What is RIP? | Routing Information Protocol Fundamentals

Suppose you’re trying to figure out how to move around complex networks. In that case, you might find the Routing Information Protocol (RIP) helpful. It was made to deal with challenging network problems. It’s stayed popular because it’s simple to use and can work with lots of different network types.

In this article, we’ll talk about what RIP is, what it can do, its good points, its bad points, and why it’s still useful for network experts today. Whether you’re just starting with networks or you’re already experienced, keep reading to find out why it is handy and how it can make managing your network easier.

What is the RIP Protocol?

Credit: CiscoPress

Getting to Know RIP: A Simple Way to Navigate Complicated Networks

The Routing Information Protocol (RIP) was created to handle tricky network situations. It’s stayed popular because it’s easy to use and works with lots of different networks.

It is a type of networking standard used by routers inside a network. It comes from the XEROX GWINFO protocol and is known for being really compatible with different kinds of interlinked systems. Even though the internet has evolved a lot, it still needs to work with all types of routing gear, and that’s where it comes in handy.

The History of the RIP Protocol

Routing Information is one of the oldest ways computers talk to each other in LANs. It’s more fancy than newer methods, but lots of people still like it because it’s easy and works well.

It has been around for a while and has changed to keep up with new stuff like IPv6. Nowadays, there’s a version called RIPng (latest generation) that fits with today’s network needs.

How Routing Information Protocol Changed Over Time

It has an incredible story behind it. It started with something called the Gateway Information Protocol (GWINFO), which Xerox made. Later on, it turned into what we now call the RIP networking standard.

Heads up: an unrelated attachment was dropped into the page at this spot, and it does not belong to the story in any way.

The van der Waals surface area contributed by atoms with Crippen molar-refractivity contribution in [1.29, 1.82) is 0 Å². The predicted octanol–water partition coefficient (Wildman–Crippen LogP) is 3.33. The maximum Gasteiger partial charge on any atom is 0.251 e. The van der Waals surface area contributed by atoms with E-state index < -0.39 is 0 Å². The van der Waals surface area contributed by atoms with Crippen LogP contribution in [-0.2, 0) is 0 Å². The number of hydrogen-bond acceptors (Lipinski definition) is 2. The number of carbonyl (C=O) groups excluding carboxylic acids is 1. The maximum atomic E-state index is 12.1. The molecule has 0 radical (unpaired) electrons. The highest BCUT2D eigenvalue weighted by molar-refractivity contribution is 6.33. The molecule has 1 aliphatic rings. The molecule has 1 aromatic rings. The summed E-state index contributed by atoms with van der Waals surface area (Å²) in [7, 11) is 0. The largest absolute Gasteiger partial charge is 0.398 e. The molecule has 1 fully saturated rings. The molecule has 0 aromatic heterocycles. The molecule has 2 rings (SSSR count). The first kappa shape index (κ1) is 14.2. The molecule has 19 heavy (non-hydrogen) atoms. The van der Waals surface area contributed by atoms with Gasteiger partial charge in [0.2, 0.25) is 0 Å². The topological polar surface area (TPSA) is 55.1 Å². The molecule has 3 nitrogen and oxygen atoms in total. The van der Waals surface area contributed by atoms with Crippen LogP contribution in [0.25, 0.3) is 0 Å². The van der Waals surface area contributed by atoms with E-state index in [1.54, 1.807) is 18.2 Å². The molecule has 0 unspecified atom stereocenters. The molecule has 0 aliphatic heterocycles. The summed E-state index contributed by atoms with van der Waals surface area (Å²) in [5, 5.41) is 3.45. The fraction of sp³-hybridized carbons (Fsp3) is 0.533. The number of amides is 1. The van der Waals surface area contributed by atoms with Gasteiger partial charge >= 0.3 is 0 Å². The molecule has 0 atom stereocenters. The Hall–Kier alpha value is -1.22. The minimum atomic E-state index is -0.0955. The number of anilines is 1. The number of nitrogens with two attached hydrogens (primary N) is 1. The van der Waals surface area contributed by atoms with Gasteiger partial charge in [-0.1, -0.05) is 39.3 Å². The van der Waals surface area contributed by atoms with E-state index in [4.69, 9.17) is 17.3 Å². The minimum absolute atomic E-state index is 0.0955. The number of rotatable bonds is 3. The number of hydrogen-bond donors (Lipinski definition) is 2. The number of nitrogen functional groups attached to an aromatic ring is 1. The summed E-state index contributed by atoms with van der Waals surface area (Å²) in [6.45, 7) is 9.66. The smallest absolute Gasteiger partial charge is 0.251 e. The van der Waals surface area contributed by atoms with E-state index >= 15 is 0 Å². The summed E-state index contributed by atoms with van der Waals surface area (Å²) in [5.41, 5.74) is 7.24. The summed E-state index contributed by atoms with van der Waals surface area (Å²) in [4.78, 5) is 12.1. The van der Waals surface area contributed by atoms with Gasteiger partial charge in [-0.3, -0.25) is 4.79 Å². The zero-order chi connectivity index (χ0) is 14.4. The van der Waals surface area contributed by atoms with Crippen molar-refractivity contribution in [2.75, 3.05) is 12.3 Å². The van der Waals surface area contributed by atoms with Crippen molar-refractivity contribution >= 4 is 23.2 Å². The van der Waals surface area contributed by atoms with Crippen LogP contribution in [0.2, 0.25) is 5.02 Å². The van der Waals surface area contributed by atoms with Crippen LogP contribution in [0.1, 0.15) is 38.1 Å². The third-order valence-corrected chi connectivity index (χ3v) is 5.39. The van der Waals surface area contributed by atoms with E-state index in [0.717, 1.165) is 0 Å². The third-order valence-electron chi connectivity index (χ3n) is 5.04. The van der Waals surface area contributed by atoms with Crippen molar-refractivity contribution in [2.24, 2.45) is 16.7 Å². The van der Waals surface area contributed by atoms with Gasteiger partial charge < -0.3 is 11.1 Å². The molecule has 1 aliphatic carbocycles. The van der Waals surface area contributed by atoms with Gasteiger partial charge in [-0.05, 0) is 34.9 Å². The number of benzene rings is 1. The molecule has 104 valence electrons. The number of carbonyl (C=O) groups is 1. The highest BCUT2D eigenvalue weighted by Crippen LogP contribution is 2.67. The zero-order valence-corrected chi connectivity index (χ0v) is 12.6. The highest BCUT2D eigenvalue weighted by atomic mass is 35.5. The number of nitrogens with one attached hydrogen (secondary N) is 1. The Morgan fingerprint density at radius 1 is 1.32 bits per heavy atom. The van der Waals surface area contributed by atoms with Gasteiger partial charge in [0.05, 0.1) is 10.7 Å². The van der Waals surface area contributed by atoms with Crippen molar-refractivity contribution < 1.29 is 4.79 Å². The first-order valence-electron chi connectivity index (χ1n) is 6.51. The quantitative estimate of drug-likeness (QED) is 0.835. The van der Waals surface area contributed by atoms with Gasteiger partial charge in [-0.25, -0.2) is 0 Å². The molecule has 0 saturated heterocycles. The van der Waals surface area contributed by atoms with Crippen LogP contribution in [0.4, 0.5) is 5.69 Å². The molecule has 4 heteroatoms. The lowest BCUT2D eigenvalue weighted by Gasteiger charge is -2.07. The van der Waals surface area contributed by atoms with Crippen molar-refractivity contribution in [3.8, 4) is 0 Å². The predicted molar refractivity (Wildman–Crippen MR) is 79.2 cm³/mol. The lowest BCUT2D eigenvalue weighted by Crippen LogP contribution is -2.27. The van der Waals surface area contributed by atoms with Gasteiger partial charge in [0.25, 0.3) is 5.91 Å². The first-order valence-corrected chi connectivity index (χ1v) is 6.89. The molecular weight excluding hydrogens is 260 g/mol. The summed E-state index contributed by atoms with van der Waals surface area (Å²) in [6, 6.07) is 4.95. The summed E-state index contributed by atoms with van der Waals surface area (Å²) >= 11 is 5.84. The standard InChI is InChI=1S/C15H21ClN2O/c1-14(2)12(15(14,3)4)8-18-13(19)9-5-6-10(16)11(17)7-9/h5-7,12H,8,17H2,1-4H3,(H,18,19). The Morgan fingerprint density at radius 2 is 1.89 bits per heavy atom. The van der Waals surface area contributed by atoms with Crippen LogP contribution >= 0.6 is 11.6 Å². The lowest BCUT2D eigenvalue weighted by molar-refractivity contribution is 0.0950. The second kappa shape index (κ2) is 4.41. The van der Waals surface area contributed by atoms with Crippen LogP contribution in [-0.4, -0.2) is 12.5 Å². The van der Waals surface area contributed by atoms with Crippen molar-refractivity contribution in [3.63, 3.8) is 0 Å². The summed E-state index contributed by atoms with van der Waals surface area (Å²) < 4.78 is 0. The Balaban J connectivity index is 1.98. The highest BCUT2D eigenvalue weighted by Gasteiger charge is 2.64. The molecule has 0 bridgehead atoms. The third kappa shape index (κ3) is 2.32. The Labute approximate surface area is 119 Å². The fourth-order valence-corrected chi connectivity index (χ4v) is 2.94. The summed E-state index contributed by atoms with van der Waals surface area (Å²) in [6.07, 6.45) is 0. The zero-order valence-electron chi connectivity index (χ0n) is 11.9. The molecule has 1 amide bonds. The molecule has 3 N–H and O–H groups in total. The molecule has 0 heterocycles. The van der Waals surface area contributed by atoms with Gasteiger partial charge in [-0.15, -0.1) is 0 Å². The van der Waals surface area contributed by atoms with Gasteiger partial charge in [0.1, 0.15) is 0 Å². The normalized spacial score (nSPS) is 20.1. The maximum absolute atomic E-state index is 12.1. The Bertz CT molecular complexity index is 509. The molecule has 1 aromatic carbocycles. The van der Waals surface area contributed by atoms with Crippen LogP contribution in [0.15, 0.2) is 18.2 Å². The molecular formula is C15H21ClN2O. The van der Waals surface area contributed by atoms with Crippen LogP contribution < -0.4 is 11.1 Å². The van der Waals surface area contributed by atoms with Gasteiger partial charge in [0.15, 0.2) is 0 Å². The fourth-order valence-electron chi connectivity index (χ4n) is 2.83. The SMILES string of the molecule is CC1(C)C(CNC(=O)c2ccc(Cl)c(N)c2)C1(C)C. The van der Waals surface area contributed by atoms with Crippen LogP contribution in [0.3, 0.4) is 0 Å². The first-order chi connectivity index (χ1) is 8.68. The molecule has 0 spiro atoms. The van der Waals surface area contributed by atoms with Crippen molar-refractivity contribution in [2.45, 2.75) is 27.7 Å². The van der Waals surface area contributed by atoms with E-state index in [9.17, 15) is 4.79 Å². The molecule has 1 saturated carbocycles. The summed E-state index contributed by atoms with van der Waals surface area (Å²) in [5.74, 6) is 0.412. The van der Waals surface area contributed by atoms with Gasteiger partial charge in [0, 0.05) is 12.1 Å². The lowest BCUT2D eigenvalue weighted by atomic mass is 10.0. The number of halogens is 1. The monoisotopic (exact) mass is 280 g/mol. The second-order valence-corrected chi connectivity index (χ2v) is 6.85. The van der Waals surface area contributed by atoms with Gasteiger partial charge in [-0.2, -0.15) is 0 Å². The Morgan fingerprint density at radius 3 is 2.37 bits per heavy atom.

It was first created for the Xerox Network System (XNS). It got trendy when it became part of the Berkeley Software Distribution (BSD) as a directed daemon.

The very first version of it, also called RIPv1, was named to set it apart from RIPv2, even though they do pretty much the same stuff. As time went on, it kept changing and is still a big deal in networking tech today.

RIP Protocol Features

Here’s what you need to know about Routing Information Protocol:

  • RIP uses distance and direction to find the best path.
  • RIP measures distance by counting hops.
  • If a path has more than 15 hops, it thinks it’s too far.
  • When you set up a new router, you need to tell it about the networks in your network.
  • Messages are sent every 30 seconds to keep the network maps current and working.

When you set up a new router, you have to tell it about the networks in your network, like with most routing methods.

What are the RIP Versions?

Version 1 (RIPv1)

It is a type of routing protocol explained in RFC 1058. It sorts IP addresses into classes. But it can’t handle different-sized masks (VLSM) or classless addressing (CIDR).

This means networks using V1 need to have a set netmask for each IP address class, which could be more efficient. Also, it doesn’t have any built-in ways to check if messages are accurate, making it easy for hackers to mess with.

Version 2 (RIPv2)

Because Version 1 had problems, the RIPv2 came out in 1993 and became official in 1998. This new version can deal with subnets, so it works with CIDR and VLSM. It still keeps the 15-hop limit to work with older V1 systems.

I also added a ‘compatibility key’ feature to help different systems work together better.

V2 has ways to check if messages are authentic. One method, developed by Ronald Rivest in 1997, uses MD5 encryption, which is explained in RFC 1723 and RFC 4822.